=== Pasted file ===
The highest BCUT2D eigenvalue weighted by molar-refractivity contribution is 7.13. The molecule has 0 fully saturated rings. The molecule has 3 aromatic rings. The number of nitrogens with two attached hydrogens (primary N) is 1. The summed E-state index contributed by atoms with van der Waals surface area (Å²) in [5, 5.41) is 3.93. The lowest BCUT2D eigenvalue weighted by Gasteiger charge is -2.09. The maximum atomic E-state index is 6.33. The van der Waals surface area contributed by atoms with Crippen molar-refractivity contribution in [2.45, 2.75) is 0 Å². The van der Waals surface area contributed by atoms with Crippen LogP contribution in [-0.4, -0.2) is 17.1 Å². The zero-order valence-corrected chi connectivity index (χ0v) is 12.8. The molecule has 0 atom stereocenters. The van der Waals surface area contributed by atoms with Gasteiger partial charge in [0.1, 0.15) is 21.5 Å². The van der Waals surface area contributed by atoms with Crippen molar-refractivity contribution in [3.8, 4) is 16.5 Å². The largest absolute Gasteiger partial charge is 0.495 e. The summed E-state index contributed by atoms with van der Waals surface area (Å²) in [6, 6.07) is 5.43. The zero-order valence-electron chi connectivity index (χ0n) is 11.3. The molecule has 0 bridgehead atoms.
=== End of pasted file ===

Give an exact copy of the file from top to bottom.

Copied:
The highest BCUT2D eigenvalue weighted by molar-refractivity contribution is 7.13. The molecule has 0 fully saturated rings. The molecule has 3 aromatic rings. The number of nitrogens with two attached hydrogens (primary N) is 1. The summed E-state index contributed by atoms with van der Waals surface area (Å²) in [5, 5.41) is 3.93. The lowest BCUT2D eigenvalue weighted by Gasteiger charge is -2.09. The maximum atomic E-state index is 6.33. The van der Waals surface area contributed by atoms with Crippen molar-refractivity contribution in [2.45, 2.75) is 0 Å². The van der Waals surface area contributed by atoms with Crippen LogP contribution in [-0.4, -0.2) is 17.1 Å². The zero-order valence-corrected chi connectivity index (χ0v) is 12.8. The molecule has 0 atom stereocenters. The van der Waals surface area contributed by atoms with Gasteiger partial charge in [0.1, 0.15) is 21.5 Å². The van der Waals surface area contributed by atoms with Crippen molar-refractivity contribution in [3.8, 4) is 16.5 Å². The largest absolute Gasteiger partial charge is 0.495 e. The summed E-state index contributed by atoms with van der Waals surface area (Å²) in [6, 6.07) is 5.43. The zero-order valence-electron chi connectivity index (χ0n) is 11.3. The molecule has 0 bridgehead atoms.